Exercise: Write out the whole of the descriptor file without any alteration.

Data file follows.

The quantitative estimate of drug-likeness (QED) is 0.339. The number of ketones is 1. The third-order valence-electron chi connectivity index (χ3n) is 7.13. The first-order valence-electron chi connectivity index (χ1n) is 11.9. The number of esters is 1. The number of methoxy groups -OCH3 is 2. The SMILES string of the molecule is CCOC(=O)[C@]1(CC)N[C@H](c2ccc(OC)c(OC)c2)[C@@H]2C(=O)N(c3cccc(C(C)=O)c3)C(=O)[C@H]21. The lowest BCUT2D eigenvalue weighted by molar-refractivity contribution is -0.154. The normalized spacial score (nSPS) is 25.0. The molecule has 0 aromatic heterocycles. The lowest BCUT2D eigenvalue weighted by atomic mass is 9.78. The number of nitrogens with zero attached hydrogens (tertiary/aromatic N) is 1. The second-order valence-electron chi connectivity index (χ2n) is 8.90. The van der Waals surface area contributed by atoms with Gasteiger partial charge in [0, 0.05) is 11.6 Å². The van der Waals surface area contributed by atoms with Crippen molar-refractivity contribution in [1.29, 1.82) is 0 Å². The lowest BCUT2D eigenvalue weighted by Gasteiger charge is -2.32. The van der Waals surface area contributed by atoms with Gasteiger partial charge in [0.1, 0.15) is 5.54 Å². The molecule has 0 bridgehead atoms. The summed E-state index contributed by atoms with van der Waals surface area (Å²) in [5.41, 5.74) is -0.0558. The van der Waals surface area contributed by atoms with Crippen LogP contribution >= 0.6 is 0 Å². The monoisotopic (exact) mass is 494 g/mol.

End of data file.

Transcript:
The quantitative estimate of drug-likeness (QED) is 0.339. The number of ketones is 1. The third-order valence-electron chi connectivity index (χ3n) is 7.13. The first-order valence-electron chi connectivity index (χ1n) is 11.9. The number of esters is 1. The number of methoxy groups -OCH3 is 2. The SMILES string of the molecule is CCOC(=O)[C@]1(CC)N[C@H](c2ccc(OC)c(OC)c2)[C@@H]2C(=O)N(c3cccc(C(C)=O)c3)C(=O)[C@H]21. The lowest BCUT2D eigenvalue weighted by molar-refractivity contribution is -0.154. The normalized spacial score (nSPS) is 25.0. The molecule has 0 aromatic heterocycles. The lowest BCUT2D eigenvalue weighted by atomic mass is 9.78. The number of nitrogens with zero attached hydrogens (tertiary/aromatic N) is 1. The second-order valence-electron chi connectivity index (χ2n) is 8.90. The van der Waals surface area contributed by atoms with Gasteiger partial charge in [0, 0.05) is 11.6 Å². The van der Waals surface area contributed by atoms with Crippen molar-refractivity contribution in [1.29, 1.82) is 0 Å². The lowest BCUT2D eigenvalue weighted by Gasteiger charge is -2.32. The van der Waals surface area contributed by atoms with Gasteiger partial charge in [0.1, 0.15) is 5.54 Å². The molecule has 0 bridgehead atoms. The summed E-state index contributed by atoms with van der Waals surface area (Å²) in [5.41, 5.74) is -0.0558. The van der Waals surface area contributed by atoms with Crippen LogP contribution >= 0.6 is 0 Å². The monoisotopic (exact) mass is 494 g/mol.